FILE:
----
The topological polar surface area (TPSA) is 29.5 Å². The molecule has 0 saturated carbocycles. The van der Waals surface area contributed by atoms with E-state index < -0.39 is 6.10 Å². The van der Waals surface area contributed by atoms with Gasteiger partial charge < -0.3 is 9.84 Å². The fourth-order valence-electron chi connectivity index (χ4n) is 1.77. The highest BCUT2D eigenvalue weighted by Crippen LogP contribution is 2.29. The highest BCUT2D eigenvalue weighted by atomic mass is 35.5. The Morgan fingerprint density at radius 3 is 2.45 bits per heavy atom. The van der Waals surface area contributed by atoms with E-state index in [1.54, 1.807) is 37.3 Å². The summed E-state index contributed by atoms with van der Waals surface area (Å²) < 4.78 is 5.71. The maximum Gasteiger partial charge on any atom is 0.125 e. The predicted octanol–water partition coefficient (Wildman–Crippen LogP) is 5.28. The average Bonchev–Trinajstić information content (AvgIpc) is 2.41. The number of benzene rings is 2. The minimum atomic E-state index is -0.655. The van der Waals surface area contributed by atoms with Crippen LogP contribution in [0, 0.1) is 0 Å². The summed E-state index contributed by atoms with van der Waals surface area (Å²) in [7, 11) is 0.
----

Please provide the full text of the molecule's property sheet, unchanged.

The topological polar surface area (TPSA) is 29.5 Å². The molecule has 0 saturated carbocycles. The van der Waals surface area contributed by atoms with E-state index < -0.39 is 6.10 Å². The van der Waals surface area contributed by atoms with Gasteiger partial charge < -0.3 is 9.84 Å². The fourth-order valence-electron chi connectivity index (χ4n) is 1.77. The highest BCUT2D eigenvalue weighted by Crippen LogP contribution is 2.29. The highest BCUT2D eigenvalue weighted by atomic mass is 35.5. The Morgan fingerprint density at radius 3 is 2.45 bits per heavy atom. The van der Waals surface area contributed by atoms with E-state index in [1.54, 1.807) is 37.3 Å². The summed E-state index contributed by atoms with van der Waals surface area (Å²) < 4.78 is 5.71. The maximum Gasteiger partial charge on any atom is 0.125 e. The predicted octanol–water partition coefficient (Wildman–Crippen LogP) is 5.28. The average Bonchev–Trinajstić information content (AvgIpc) is 2.41. The number of benzene rings is 2. The minimum atomic E-state index is -0.655. The van der Waals surface area contributed by atoms with Crippen LogP contribution in [0, 0.1) is 0 Å². The summed E-state index contributed by atoms with van der Waals surface area (Å²) in [7, 11) is 0.